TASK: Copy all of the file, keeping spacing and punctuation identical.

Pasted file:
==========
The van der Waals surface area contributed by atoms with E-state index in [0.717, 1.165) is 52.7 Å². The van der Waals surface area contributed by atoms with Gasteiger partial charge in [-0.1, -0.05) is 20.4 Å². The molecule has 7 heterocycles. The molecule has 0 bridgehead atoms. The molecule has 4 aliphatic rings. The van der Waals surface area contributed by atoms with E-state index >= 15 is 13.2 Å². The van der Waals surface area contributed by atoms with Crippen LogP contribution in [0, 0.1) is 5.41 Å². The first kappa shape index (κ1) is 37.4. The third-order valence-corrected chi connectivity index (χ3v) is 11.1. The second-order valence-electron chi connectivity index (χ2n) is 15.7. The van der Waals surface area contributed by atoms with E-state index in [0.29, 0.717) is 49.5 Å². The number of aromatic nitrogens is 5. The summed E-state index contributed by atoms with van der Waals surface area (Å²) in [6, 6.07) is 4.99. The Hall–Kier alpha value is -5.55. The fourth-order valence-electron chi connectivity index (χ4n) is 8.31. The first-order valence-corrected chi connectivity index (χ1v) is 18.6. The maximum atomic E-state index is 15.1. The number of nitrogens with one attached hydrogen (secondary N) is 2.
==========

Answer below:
The van der Waals surface area contributed by atoms with E-state index in [0.717, 1.165) is 52.7 Å². The van der Waals surface area contributed by atoms with Gasteiger partial charge in [-0.1, -0.05) is 20.4 Å². The molecule has 7 heterocycles. The molecule has 0 bridgehead atoms. The molecule has 4 aliphatic rings. The van der Waals surface area contributed by atoms with E-state index >= 15 is 13.2 Å². The van der Waals surface area contributed by atoms with Crippen LogP contribution in [0, 0.1) is 5.41 Å². The first kappa shape index (κ1) is 37.4. The third-order valence-corrected chi connectivity index (χ3v) is 11.1. The second-order valence-electron chi connectivity index (χ2n) is 15.7. The van der Waals surface area contributed by atoms with E-state index in [0.29, 0.717) is 49.5 Å². The number of aromatic nitrogens is 5. The summed E-state index contributed by atoms with van der Waals surface area (Å²) in [6, 6.07) is 4.99. The Hall–Kier alpha value is -5.55. The fourth-order valence-electron chi connectivity index (χ4n) is 8.31. The first-order valence-corrected chi connectivity index (χ1v) is 18.6. The maximum atomic E-state index is 15.1. The number of nitrogens with one attached hydrogen (secondary N) is 2.